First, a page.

Credits and personnel[edit]

Recording
  • Recorded at Guerilla Beach Studios, Los Angeles; Sarm West Studios, London; Larrabee West, Los Angeles; Olympic Studios, London.
Personnel

Credits adapted from the liner notes of "Black Coffee," London Records, UK.[4]

Track listings and formats[edit]

Charts[edit]

See also[edit]

Notes[edit]

  1. ^ a b c d e f g h i j Bouwman, Kimbel (26 September 2001). "Interview with Tom Nichols, songwriter/ producer for All Saints, A1, Kylie Minogue". HitQuarters. Archived from the original on 30 March 2014. Retrieved 30 March 2014. 
  2. ^ a b c d e f g h i j k l m n o p q r s Hodge, Gavanndra (11 August 2010). "The ballad of the billionaire". London Evening Standard (Evening Standard Limited, Daily Mail and General Trust). Archived from the original on 30 March 2014. Retrieved 30 March 2014. 
  3. ^ a b Anon. (18 March 2013). "Kirsty Bertarelli and Ronan Keating music Video Premiere". Pressparty (Republic Media). Archived from the original on 30 March 2014. Retrieved 30 March 2014. 
  4. ^ a b c d e f g h i j k Black Coffee (CD liner). All Saints. UK: London Records.  Barcode: 6 85738 50372 8, Matrix / Runout: LOCDP 454 01 DISCTRONICS, Mastering SID Code: IFPI L502, Mould SID Code: IFPI 8708, Rights Society: GEMA/BIEM (Europe) GEMA/MCPS (UK), Label Code: LC02275 Other (Distribution Code): EW773
  5. ^ a b c d e Appleton 2002, p. 248
  6. ^ a b Appleton 2002, p. 235
  7. ^ Appleton 2002, p. 249
  8. ^ Anon. (14 August 2000). "Saints Alive". NME (IPC Media). Archived from the original on 4 April 2014. Retrieved 4 April 2014. 
  9. ^ a b c Black Coffee (UK cassette liner notes). All Saints. London Records. 2000. 8573 85026 4, LONCS454.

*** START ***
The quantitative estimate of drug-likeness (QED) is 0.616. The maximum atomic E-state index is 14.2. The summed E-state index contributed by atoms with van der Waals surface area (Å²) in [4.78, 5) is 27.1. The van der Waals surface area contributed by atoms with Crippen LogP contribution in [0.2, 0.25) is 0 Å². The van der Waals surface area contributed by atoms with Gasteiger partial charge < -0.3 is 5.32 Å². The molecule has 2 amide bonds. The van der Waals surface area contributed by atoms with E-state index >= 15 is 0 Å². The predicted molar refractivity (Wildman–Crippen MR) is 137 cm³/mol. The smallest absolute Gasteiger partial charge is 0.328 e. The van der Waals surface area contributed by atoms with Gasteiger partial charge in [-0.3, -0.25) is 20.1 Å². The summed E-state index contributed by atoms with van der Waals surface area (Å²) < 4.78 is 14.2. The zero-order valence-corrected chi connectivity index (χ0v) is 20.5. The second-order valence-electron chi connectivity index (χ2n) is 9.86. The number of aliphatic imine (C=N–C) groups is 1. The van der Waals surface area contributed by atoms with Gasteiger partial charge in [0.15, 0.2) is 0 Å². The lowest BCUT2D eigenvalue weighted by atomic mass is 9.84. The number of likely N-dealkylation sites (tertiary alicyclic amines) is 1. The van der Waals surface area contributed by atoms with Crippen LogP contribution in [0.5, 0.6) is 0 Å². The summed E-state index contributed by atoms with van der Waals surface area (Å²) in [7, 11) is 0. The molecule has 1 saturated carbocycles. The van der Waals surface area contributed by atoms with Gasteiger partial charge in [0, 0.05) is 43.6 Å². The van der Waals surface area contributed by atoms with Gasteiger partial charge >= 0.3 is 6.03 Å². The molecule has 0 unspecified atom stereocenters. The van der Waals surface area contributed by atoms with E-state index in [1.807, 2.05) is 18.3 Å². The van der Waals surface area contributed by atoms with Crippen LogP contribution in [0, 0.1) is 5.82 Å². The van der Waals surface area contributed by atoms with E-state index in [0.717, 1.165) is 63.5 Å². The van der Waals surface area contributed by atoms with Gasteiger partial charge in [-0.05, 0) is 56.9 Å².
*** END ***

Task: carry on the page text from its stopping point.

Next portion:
10. ^ a b Black Coffee (AUS CD single liner notes). All Saints. Warner Music Australasia. 2000. 8573852072. 
  11. ^ a b Black Coffee (UK 12" The Remixes liner notes). All Saints. London Records. 2000. LONX454. 
  12. ^ Daddy O (CD liner). Wideboys featuring Shaznay Lewis. UK: All Around The World.  CDGLOBE863
  13. ^ All Hits (CD liner). All Saints. UK: London Records.  0927 42151 2, LC00253
  14. ^ a b Pure Shores: The Very Best of All Saints (CD liner). All Saints. UK: Music Club Deluxe, Rhino Records.  5014797675032, MCDLX503
  15. ^ a b Burman, Rob (20 February 2007). "SingStar Goes Top of the Pops". IGN (IGN Entertainment). Archived from the original on 2 April 2014. Retrieved 2 April 2014. 
  16. ^ a b c O'Brien, Jon (27 September 2010). "Pure Shores: The Very Best of All Saints - All Saints". AllMusic (All Media Network, LLC). Archived from the original on 26 March 2014. Retrieved 26 March 2014. 
  17. ^ a b c Evans, Simon (28 October 2000). "Pop CD Of The Week". The Birmingham Post (Trinity Mirror). Retrieved 26 March 2014. 
  18. ^ a b McCabe, Kathy (28 December 2006). "Latter-day saints". Herald Sun (The Herald and Weekly Times). Archived from the original on 26 March 2014. Retrieved 26 March 2014. 
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References[edit]

External links[edit]